Goodbye lovely Straits Quay Marina. I shot over to TESCO for last minute fresh food shopping before we met Ally and Wayne for a farewell breakfast. We left the dock at close to mid-day when the tide was up, giving us better depth to clear the shoals and mud. Our journey was fairly uneventful other than navigating the typical drifting and speeding boat traffic. We arrived at a lovely little island called Songsong by early evening and were greeted by fishermen and goats on the beach. What an interesting combination for a welcome party! Even more intriguing was the fact that these fishermen were fly-fishing and using casting nets and waders, so unlike the typical Malay style. The goats were frolicking and bleating amongst the coconut palms on the sandy shore, while fish jumped all around us in the water. The little bay was very calm giving us a pleasant rest for most of the night until the big bad storm hit, streaking the sky with lightening and sending tympanic booms through the atmosphere interrupting a really nice dream I was enjoying. We could hear the distressful chatter of a group of yachts anchored several miles away giving us the impression that someone or several of them must be dragging and having a rough time with the storm. We were very happy to be away from the crowd. Friday morning we awoke at 5:30, exhausted from interrupted slumber, and although it was very dark out we had to get going in order to arrive at the Rebak Marina in Langkawi before 3 PM. We felt pretty good about traveling with minimal light thinking that there won't be fishing nets about because we don't see the fishing boats around. By 7 AM we were proved very wrong! Although we see no nets, Frank spotted yet another bizarre site: dozens of sticks or poles set in disarrayed groups all about us literally sticking up in every direction out of the water. What is this? We assume they have to do with the fishermen and are perhaps supporting some type of net. There is no rhyme or reason to the nests of sticks. No structure and no markings in the way of flags, bright colors or lights give hints either. Obstructions, in the manner of an obstacle course, are what we see although we suppose what THEY see is a means to make a living. Of course it could be that the groupings of sticks are marking dangerous uncharted underwater obstacles. Hmm. Something to ponder as we keep a sharp eye out for them and journey onward also dodging fishing trawlers and tugs pulling barges. Ahh, the joys of cruising Asia.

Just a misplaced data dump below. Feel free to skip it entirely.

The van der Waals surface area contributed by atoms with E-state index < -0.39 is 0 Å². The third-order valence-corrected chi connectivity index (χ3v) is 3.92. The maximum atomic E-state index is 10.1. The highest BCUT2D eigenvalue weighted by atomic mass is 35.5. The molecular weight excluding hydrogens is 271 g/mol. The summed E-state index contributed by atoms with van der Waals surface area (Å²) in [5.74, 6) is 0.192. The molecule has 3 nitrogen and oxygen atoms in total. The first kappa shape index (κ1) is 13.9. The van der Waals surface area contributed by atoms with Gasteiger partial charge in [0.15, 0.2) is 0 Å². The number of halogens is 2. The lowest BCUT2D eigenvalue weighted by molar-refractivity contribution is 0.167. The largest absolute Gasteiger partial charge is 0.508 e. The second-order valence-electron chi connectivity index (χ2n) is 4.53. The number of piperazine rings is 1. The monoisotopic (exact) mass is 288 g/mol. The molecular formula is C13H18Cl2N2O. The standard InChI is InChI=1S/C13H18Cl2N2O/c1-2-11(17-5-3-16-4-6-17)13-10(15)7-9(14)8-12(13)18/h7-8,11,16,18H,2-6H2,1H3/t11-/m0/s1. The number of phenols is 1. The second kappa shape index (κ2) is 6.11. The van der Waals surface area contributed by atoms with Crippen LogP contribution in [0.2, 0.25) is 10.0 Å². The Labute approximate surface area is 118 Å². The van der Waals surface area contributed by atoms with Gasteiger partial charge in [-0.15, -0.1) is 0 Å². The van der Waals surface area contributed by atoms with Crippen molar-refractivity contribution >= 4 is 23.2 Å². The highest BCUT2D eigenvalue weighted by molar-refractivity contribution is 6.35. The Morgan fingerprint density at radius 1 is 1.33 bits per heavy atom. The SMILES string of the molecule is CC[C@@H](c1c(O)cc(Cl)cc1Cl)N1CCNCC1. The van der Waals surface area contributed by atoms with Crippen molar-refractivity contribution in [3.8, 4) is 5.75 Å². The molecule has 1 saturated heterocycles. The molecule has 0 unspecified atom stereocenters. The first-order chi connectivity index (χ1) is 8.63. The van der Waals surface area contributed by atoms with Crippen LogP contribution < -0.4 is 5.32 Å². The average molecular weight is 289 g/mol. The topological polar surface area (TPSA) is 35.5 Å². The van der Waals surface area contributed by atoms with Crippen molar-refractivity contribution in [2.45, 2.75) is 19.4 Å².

Approaching the island of Rebak, Frank asked me to go to the bow and watch for the entrance. There was no entrance that I could see, only an island filled with trees that rose upward. As we neared the waypoints for approach to the inlet it felt as though we were in a fantasy movie and at any moment all I had to do was to wave my magic boat hook and proclaim, "Abra Kadabra!" so that the island would open up to reveal her hidden marina within. As I was stretching and peering, however, a green channel marker appeared and then the slight outline of a rock jetty came into view. Within a few dozen more feet a narrow entrance revealed itself and we lined the boat up to delicately thread the needle through the middle of the small man-made channel. After a short "S" curve the narrow channel opened up to reveal a large beautiful marina. The first yacht we saw was "Scallywag", moored to the end of A-Dock. Big smiles played across our faces and we danced a little jig as we headed toward our berth that would be home for the next two weeks. We have now sailed all the way to the top of Malaysia.